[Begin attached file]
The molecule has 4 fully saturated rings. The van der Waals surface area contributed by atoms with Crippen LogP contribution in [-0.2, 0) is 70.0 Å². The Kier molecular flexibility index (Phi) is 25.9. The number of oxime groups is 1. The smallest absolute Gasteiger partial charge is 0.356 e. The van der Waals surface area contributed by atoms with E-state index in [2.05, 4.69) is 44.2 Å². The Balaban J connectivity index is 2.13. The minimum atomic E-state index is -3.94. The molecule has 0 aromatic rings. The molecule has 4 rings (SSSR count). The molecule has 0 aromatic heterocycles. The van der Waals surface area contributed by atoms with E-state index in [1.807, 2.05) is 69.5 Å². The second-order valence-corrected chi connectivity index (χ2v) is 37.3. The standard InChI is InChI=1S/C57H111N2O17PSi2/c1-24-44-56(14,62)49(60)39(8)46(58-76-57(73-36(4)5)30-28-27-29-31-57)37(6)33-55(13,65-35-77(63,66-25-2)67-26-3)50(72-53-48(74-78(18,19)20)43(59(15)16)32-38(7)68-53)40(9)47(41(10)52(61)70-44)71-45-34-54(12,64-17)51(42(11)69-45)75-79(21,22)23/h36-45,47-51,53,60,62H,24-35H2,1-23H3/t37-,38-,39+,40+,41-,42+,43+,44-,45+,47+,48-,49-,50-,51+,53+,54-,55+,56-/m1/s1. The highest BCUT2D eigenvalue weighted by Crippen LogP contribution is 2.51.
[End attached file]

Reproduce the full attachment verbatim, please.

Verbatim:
The molecule has 4 fully saturated rings. The van der Waals surface area contributed by atoms with Crippen LogP contribution in [-0.2, 0) is 70.0 Å². The Kier molecular flexibility index (Phi) is 25.9. The number of oxime groups is 1. The smallest absolute Gasteiger partial charge is 0.356 e. The van der Waals surface area contributed by atoms with E-state index in [2.05, 4.69) is 44.2 Å². The Balaban J connectivity index is 2.13. The minimum atomic E-state index is -3.94. The molecule has 0 aromatic rings. The molecule has 4 rings (SSSR count). The molecule has 0 aromatic heterocycles. The van der Waals surface area contributed by atoms with E-state index in [1.807, 2.05) is 69.5 Å². The second-order valence-corrected chi connectivity index (χ2v) is 37.3. The standard InChI is InChI=1S/C57H111N2O17PSi2/c1-24-44-56(14,62)49(60)39(8)46(58-76-57(73-36(4)5)30-28-27-29-31-57)37(6)33-55(13,65-35-77(63,66-25-2)67-26-3)50(72-53-48(74-78(18,19)20)43(59(15)16)32-38(7)68-53)40(9)47(41(10)52(61)70-44)71-45-34-54(12,64-17)51(42(11)69-45)75-79(21,22)23/h36-45,47-51,53,60,62H,24-35H2,1-23H3/t37-,38-,39+,40+,41-,42+,43+,44-,45+,47+,48-,49-,50-,51+,53+,54-,55+,56-/m1/s1. The highest BCUT2D eigenvalue weighted by Crippen LogP contribution is 2.51.